Government ignored firefighters union when drafting post-Grenfell bill

The FBU represents 44,000 firefighters. Maybe they're worth picking up the phone to?

The government did not consult with the Fire Brigades Union (FBU) when drafting a post-Grenfell fire safety bill, the union has said.

The FBU has over 44,000 members and has been by far the biggest union representing firefighters since it was founded in 1918.

But the union says it was not consulted when the new Fire Safety Bill was drafted. The bill aims to improve fire safety in the wake of the Grenfell disaster, which killed 72 people in 2017.

The FBU has said change is needed but that the government’s proposals do not go far enough.

In a statement, they said the current safety rules are a “national disgrace” and this bill is a “gross underestimate” of the scale of the crisis.

In particular, the FBU criticised the lack of funding for new fire inspectors. According to a Home Office impact assesment of the bill, the governnment expects to spend between £0.7m and £2.1m a year on new inspectors.

The FBU says this is not enough – as it would only fund between 12 and 35 inspectors. There are currently 951 fire safety officers in England.

The union also said that a new permanent statutory advisory body should be formed to get feedback from fire professionals and use it to advise the government on fire safety.

A body like this, called the Central Fire Brigades Advisory Council, was abolished in 2004.

Matt Wrack, FBU general secretary, said in a statment: “Three years after Grenfell, Britain’s fire safety regime remains a national disgrace and politicians are responsible. This legislation is long overdue but insufficient.”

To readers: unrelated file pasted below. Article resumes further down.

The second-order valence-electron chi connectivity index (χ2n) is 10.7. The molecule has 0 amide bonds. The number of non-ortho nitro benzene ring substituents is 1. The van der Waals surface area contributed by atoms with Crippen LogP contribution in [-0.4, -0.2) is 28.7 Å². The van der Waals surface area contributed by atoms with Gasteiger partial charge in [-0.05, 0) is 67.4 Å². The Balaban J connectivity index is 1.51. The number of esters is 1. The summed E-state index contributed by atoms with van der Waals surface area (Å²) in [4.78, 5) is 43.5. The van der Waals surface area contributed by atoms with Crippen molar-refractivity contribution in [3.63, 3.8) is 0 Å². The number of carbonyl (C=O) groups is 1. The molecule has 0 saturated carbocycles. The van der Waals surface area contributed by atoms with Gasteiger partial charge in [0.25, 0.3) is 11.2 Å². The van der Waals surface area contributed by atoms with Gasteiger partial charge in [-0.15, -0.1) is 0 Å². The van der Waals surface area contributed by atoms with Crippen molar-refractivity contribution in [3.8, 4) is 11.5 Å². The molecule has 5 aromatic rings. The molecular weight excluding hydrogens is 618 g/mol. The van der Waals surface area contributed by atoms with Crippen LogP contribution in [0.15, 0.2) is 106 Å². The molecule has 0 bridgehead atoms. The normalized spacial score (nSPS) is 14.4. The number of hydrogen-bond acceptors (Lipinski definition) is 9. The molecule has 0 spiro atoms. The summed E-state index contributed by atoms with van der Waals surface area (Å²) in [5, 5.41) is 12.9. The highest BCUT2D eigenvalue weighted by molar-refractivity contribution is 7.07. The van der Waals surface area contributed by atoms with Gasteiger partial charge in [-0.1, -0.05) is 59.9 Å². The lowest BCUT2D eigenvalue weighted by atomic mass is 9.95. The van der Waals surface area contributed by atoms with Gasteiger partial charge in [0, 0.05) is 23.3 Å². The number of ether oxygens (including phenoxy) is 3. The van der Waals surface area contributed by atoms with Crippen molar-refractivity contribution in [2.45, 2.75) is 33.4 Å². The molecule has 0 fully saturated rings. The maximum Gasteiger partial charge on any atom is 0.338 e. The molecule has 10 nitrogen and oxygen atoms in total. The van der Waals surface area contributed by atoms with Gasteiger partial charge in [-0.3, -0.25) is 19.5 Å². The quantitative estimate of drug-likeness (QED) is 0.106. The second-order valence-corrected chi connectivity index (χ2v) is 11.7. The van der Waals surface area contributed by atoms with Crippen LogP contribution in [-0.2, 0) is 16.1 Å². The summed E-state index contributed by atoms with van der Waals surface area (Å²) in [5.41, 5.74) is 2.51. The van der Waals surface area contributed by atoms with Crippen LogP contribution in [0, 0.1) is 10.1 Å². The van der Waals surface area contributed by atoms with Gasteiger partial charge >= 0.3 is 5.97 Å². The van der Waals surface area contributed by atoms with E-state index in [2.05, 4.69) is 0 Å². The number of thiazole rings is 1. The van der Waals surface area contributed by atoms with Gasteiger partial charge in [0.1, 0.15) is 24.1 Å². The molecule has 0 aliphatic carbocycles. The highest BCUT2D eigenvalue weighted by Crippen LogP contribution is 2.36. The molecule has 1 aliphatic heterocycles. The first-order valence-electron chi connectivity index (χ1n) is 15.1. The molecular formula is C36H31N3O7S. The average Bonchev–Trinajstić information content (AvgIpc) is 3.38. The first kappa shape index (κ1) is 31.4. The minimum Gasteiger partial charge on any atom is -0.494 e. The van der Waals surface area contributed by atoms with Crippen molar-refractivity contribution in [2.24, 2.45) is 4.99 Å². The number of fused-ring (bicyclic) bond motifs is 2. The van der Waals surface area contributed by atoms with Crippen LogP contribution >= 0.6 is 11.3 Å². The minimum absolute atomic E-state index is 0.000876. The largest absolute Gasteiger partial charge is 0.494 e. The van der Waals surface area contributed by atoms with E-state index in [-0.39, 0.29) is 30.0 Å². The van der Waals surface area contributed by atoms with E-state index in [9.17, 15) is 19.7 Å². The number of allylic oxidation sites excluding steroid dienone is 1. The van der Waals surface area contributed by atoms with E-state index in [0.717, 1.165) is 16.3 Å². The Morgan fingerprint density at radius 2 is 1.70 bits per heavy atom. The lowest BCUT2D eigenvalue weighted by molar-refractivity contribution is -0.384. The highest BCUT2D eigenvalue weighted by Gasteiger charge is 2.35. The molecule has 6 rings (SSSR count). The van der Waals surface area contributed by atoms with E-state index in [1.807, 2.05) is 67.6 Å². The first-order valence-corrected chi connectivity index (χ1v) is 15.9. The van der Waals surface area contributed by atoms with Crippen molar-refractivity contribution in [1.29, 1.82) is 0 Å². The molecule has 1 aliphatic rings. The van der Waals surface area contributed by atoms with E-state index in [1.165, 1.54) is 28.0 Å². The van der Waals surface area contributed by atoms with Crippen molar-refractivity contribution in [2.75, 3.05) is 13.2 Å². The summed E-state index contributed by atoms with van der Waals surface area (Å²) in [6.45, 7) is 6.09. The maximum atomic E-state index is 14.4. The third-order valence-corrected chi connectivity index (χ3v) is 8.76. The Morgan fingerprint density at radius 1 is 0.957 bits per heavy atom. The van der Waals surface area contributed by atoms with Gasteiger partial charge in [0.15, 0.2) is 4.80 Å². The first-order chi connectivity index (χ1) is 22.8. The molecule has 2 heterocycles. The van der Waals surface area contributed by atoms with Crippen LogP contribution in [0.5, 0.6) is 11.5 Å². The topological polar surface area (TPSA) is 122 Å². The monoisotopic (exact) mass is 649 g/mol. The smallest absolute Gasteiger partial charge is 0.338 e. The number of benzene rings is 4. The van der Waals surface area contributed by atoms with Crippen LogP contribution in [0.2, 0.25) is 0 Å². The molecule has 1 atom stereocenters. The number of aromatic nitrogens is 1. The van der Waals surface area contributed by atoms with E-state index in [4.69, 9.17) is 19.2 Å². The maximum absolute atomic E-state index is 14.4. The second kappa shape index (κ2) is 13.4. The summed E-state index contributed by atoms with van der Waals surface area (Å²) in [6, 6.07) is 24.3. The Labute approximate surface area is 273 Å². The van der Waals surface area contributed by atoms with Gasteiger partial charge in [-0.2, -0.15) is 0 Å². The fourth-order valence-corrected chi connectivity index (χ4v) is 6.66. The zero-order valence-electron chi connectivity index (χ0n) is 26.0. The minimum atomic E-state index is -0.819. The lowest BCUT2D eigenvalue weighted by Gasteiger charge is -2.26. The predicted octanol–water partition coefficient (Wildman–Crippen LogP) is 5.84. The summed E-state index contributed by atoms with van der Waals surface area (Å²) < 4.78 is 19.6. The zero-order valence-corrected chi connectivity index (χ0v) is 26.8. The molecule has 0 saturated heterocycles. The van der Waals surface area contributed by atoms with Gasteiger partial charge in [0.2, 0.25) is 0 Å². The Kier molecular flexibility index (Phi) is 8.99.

“The bill in its current form is a gross underestimate of the realities of the crisis. Without funding a significant increase in fire inspector numbers, this change in the law will not ramp up enforcement on rogue landlords – ministers need a serious reality check.

“At best, the government is planning to fund less than one extra fire inspector in each fire service for a massively expanded workload. We should be talking about immediately doubling inspector numbers to make a dent in this crisis.

“Oversights like this are symptomatic of a system that excludes those most affected from the policymaking process. With better engagement with tenants and firefighters, the chances of another disaster like Grenfell could be significantly reduced.

“The government must finally bring back a statutory fire sector body that represents the views of frontline firefighters, fire safety inspectors, and tenants. It’s the only way to end the dangerously short-termist thinking that prospers in Whitehall.”

Joe Lo is a co-editor of Left Foot Forward

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